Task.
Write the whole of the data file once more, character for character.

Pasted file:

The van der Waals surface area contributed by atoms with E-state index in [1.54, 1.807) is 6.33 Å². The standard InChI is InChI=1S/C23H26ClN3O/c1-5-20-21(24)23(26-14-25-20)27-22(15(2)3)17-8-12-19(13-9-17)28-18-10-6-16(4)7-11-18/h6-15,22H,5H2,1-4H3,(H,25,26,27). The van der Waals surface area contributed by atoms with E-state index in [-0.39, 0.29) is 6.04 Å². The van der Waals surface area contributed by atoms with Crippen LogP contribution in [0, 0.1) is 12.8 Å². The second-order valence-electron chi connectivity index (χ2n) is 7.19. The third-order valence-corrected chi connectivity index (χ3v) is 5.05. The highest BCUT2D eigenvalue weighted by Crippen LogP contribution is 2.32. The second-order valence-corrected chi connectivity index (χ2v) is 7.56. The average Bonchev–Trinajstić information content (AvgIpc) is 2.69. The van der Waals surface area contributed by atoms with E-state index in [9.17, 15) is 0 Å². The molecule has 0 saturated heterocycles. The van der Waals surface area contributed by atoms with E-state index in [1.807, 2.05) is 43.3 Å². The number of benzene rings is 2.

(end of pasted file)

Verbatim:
The van der Waals surface area contributed by atoms with E-state index in [1.54, 1.807) is 6.33 Å². The standard InChI is InChI=1S/C23H26ClN3O/c1-5-20-21(24)23(26-14-25-20)27-22(15(2)3)17-8-12-19(13-9-17)28-18-10-6-16(4)7-11-18/h6-15,22H,5H2,1-4H3,(H,25,26,27). The van der Waals surface area contributed by atoms with E-state index in [-0.39, 0.29) is 6.04 Å². The van der Waals surface area contributed by atoms with Crippen LogP contribution in [0, 0.1) is 12.8 Å². The second-order valence-electron chi connectivity index (χ2n) is 7.19. The third-order valence-corrected chi connectivity index (χ3v) is 5.05. The highest BCUT2D eigenvalue weighted by Crippen LogP contribution is 2.32. The second-order valence-corrected chi connectivity index (χ2v) is 7.56. The average Bonchev–Trinajstić information content (AvgIpc) is 2.69. The van der Waals surface area contributed by atoms with E-state index in [9.17, 15) is 0 Å². The molecule has 0 saturated heterocycles. The van der Waals surface area contributed by atoms with E-state index in [1.807, 2.05) is 43.3 Å². The number of benzene rings is 2.